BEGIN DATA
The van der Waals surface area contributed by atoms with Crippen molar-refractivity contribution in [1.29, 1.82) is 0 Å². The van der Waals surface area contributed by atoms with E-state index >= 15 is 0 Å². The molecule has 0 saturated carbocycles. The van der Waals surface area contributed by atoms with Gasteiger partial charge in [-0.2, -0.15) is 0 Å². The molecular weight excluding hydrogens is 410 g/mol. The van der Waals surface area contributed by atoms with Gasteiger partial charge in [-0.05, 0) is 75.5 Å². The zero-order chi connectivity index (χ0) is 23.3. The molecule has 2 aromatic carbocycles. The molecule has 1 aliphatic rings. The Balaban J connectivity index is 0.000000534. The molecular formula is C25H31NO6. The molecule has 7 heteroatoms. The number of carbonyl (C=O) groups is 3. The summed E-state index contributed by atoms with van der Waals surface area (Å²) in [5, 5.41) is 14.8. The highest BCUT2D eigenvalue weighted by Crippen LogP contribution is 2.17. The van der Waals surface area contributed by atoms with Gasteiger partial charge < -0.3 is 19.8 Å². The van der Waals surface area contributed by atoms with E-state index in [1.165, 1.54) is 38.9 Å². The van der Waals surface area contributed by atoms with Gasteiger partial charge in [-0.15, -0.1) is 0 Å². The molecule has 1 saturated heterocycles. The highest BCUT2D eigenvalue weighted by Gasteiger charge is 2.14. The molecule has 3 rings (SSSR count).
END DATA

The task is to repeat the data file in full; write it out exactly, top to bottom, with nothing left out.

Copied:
The van der Waals surface area contributed by atoms with Crippen molar-refractivity contribution in [1.29, 1.82) is 0 Å². The van der Waals surface area contributed by atoms with E-state index >= 15 is 0 Å². The molecule has 0 saturated carbocycles. The van der Waals surface area contributed by atoms with Gasteiger partial charge in [-0.2, -0.15) is 0 Å². The molecular weight excluding hydrogens is 410 g/mol. The van der Waals surface area contributed by atoms with Gasteiger partial charge in [-0.05, 0) is 75.5 Å². The zero-order chi connectivity index (χ0) is 23.3. The molecule has 2 aromatic carbocycles. The molecule has 1 aliphatic rings. The Balaban J connectivity index is 0.000000534. The molecular formula is C25H31NO6. The molecule has 7 heteroatoms. The number of carbonyl (C=O) groups is 3. The summed E-state index contributed by atoms with van der Waals surface area (Å²) in [5, 5.41) is 14.8. The highest BCUT2D eigenvalue weighted by Crippen LogP contribution is 2.17. The van der Waals surface area contributed by atoms with Gasteiger partial charge < -0.3 is 19.8 Å². The van der Waals surface area contributed by atoms with E-state index in [1.165, 1.54) is 38.9 Å². The van der Waals surface area contributed by atoms with Gasteiger partial charge in [-0.15, -0.1) is 0 Å². The molecule has 1 saturated heterocycles. The highest BCUT2D eigenvalue weighted by Gasteiger charge is 2.14. The molecule has 3 rings (SSSR count).